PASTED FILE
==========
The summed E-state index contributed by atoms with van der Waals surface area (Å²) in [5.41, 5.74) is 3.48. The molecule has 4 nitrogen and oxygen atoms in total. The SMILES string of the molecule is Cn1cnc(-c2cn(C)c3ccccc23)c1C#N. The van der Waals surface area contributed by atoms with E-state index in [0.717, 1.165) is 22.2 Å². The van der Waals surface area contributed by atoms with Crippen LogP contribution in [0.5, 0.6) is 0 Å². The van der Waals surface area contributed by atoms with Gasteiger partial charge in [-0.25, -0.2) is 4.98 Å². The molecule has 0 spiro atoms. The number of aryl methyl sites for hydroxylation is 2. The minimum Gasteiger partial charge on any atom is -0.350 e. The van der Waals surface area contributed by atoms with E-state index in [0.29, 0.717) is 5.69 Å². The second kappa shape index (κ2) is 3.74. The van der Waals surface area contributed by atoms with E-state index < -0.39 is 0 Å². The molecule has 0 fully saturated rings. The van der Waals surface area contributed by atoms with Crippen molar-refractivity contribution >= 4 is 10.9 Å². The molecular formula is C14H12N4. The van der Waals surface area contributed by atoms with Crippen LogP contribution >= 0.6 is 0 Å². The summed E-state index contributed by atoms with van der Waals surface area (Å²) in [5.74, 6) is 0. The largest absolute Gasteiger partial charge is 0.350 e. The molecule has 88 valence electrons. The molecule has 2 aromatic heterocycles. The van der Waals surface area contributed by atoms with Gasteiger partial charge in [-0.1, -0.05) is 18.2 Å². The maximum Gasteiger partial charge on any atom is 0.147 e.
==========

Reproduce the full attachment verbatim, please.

The summed E-state index contributed by atoms with van der Waals surface area (Å²) in [5.41, 5.74) is 3.48. The molecule has 4 nitrogen and oxygen atoms in total. The SMILES string of the molecule is Cn1cnc(-c2cn(C)c3ccccc23)c1C#N. The van der Waals surface area contributed by atoms with E-state index in [0.717, 1.165) is 22.2 Å². The van der Waals surface area contributed by atoms with Crippen LogP contribution in [0.5, 0.6) is 0 Å². The van der Waals surface area contributed by atoms with Gasteiger partial charge in [-0.25, -0.2) is 4.98 Å². The molecule has 0 spiro atoms. The number of aryl methyl sites for hydroxylation is 2. The minimum Gasteiger partial charge on any atom is -0.350 e. The van der Waals surface area contributed by atoms with E-state index in [0.29, 0.717) is 5.69 Å². The second kappa shape index (κ2) is 3.74. The van der Waals surface area contributed by atoms with E-state index < -0.39 is 0 Å². The molecule has 0 fully saturated rings. The van der Waals surface area contributed by atoms with Crippen molar-refractivity contribution >= 4 is 10.9 Å². The molecular formula is C14H12N4. The van der Waals surface area contributed by atoms with Crippen LogP contribution >= 0.6 is 0 Å². The summed E-state index contributed by atoms with van der Waals surface area (Å²) in [5.74, 6) is 0. The largest absolute Gasteiger partial charge is 0.350 e. The molecule has 88 valence electrons. The molecule has 2 aromatic heterocycles. The van der Waals surface area contributed by atoms with Gasteiger partial charge in [-0.1, -0.05) is 18.2 Å². The maximum Gasteiger partial charge on any atom is 0.147 e.